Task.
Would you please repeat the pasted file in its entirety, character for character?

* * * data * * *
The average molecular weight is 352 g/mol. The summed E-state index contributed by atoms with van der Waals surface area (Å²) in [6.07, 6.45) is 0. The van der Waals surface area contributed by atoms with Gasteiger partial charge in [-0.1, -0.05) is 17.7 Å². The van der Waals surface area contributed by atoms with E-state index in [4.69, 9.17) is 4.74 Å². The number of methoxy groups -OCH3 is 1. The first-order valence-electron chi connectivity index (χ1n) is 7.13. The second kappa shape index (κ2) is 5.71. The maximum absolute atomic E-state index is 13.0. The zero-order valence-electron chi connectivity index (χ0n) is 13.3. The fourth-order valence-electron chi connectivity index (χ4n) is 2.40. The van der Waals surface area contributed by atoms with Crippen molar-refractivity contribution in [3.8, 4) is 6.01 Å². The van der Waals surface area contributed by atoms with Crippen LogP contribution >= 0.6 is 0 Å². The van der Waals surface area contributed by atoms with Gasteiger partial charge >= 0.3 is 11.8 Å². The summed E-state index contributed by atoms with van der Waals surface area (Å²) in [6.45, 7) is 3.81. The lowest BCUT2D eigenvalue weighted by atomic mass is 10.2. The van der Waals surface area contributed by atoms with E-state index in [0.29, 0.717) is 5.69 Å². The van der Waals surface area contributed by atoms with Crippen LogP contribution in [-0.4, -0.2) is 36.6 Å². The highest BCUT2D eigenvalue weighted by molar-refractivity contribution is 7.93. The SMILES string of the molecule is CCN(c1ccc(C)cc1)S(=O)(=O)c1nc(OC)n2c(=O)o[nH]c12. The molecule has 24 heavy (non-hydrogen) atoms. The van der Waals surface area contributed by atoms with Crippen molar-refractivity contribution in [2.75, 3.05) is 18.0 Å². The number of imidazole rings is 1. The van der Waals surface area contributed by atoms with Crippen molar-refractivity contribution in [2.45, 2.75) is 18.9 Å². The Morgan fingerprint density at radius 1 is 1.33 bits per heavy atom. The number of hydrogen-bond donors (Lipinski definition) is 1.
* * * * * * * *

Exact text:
The average molecular weight is 352 g/mol. The summed E-state index contributed by atoms with van der Waals surface area (Å²) in [6.07, 6.45) is 0. The van der Waals surface area contributed by atoms with Gasteiger partial charge in [-0.1, -0.05) is 17.7 Å². The van der Waals surface area contributed by atoms with E-state index in [4.69, 9.17) is 4.74 Å². The number of methoxy groups -OCH3 is 1. The first-order valence-electron chi connectivity index (χ1n) is 7.13. The second kappa shape index (κ2) is 5.71. The maximum absolute atomic E-state index is 13.0. The zero-order valence-electron chi connectivity index (χ0n) is 13.3. The fourth-order valence-electron chi connectivity index (χ4n) is 2.40. The van der Waals surface area contributed by atoms with Crippen molar-refractivity contribution in [3.8, 4) is 6.01 Å². The van der Waals surface area contributed by atoms with Crippen LogP contribution >= 0.6 is 0 Å². The van der Waals surface area contributed by atoms with Gasteiger partial charge >= 0.3 is 11.8 Å². The summed E-state index contributed by atoms with van der Waals surface area (Å²) in [6.45, 7) is 3.81. The lowest BCUT2D eigenvalue weighted by atomic mass is 10.2. The van der Waals surface area contributed by atoms with E-state index in [0.29, 0.717) is 5.69 Å². The van der Waals surface area contributed by atoms with Crippen LogP contribution in [-0.4, -0.2) is 36.6 Å². The highest BCUT2D eigenvalue weighted by molar-refractivity contribution is 7.93. The SMILES string of the molecule is CCN(c1ccc(C)cc1)S(=O)(=O)c1nc(OC)n2c(=O)o[nH]c12. The molecule has 24 heavy (non-hydrogen) atoms. The van der Waals surface area contributed by atoms with Crippen molar-refractivity contribution in [2.75, 3.05) is 18.0 Å². The number of imidazole rings is 1. The van der Waals surface area contributed by atoms with Crippen molar-refractivity contribution in [2.45, 2.75) is 18.9 Å². The Morgan fingerprint density at radius 1 is 1.33 bits per heavy atom. The number of hydrogen-bond donors (Lipinski definition) is 1.